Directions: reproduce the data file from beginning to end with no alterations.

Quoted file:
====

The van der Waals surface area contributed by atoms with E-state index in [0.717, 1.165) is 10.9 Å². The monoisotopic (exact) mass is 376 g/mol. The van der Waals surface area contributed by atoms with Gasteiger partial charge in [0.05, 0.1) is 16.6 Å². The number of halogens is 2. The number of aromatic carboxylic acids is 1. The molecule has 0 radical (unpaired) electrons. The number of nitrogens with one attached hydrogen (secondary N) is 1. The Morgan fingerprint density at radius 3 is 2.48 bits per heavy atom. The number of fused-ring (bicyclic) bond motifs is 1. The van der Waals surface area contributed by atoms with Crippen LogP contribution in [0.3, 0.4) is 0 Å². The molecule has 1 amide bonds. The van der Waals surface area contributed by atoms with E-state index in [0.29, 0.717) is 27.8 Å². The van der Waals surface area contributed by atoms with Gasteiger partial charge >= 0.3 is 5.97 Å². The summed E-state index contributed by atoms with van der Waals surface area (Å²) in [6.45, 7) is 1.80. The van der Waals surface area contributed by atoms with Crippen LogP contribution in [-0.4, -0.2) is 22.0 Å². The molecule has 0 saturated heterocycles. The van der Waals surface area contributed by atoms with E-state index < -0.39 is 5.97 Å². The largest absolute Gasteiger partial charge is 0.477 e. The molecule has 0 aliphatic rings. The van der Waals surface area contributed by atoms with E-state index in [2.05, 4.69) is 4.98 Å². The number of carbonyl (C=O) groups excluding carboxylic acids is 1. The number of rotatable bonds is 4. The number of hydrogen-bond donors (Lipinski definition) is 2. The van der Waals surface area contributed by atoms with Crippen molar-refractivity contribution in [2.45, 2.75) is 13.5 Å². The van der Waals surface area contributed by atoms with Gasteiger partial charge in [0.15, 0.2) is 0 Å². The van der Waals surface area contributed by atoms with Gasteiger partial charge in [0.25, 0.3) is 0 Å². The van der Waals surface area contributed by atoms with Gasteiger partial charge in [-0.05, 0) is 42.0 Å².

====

The van der Waals surface area contributed by atoms with E-state index in [0.717, 1.165) is 10.9 Å². The monoisotopic (exact) mass is 376 g/mol. The van der Waals surface area contributed by atoms with Gasteiger partial charge in [0.05, 0.1) is 16.6 Å². The number of halogens is 2. The number of aromatic carboxylic acids is 1. The molecule has 0 radical (unpaired) electrons. The number of nitrogens with one attached hydrogen (secondary N) is 1. The Morgan fingerprint density at radius 3 is 2.48 bits per heavy atom. The number of fused-ring (bicyclic) bond motifs is 1. The van der Waals surface area contributed by atoms with Crippen LogP contribution in [0.3, 0.4) is 0 Å². The molecule has 1 amide bonds. The van der Waals surface area contributed by atoms with E-state index in [0.29, 0.717) is 27.8 Å². The van der Waals surface area contributed by atoms with Gasteiger partial charge >= 0.3 is 5.97 Å². The summed E-state index contributed by atoms with van der Waals surface area (Å²) in [6.45, 7) is 1.80. The van der Waals surface area contributed by atoms with Crippen LogP contribution in [-0.4, -0.2) is 22.0 Å². The molecule has 0 saturated heterocycles. The van der Waals surface area contributed by atoms with E-state index < -0.39 is 5.97 Å². The largest absolute Gasteiger partial charge is 0.477 e. The molecule has 0 aliphatic rings. The van der Waals surface area contributed by atoms with E-state index in [2.05, 4.69) is 4.98 Å². The number of carbonyl (C=O) groups excluding carboxylic acids is 1. The number of rotatable bonds is 4. The number of hydrogen-bond donors (Lipinski definition) is 2. The van der Waals surface area contributed by atoms with Crippen molar-refractivity contribution in [2.45, 2.75) is 13.5 Å². The van der Waals surface area contributed by atoms with Gasteiger partial charge in [0.15, 0.2) is 0 Å². The van der Waals surface area contributed by atoms with Gasteiger partial charge in [0.25, 0.3) is 0 Å². The van der Waals surface area contributed by atoms with Gasteiger partial charge in [-0.05, 0) is 42.0 Å².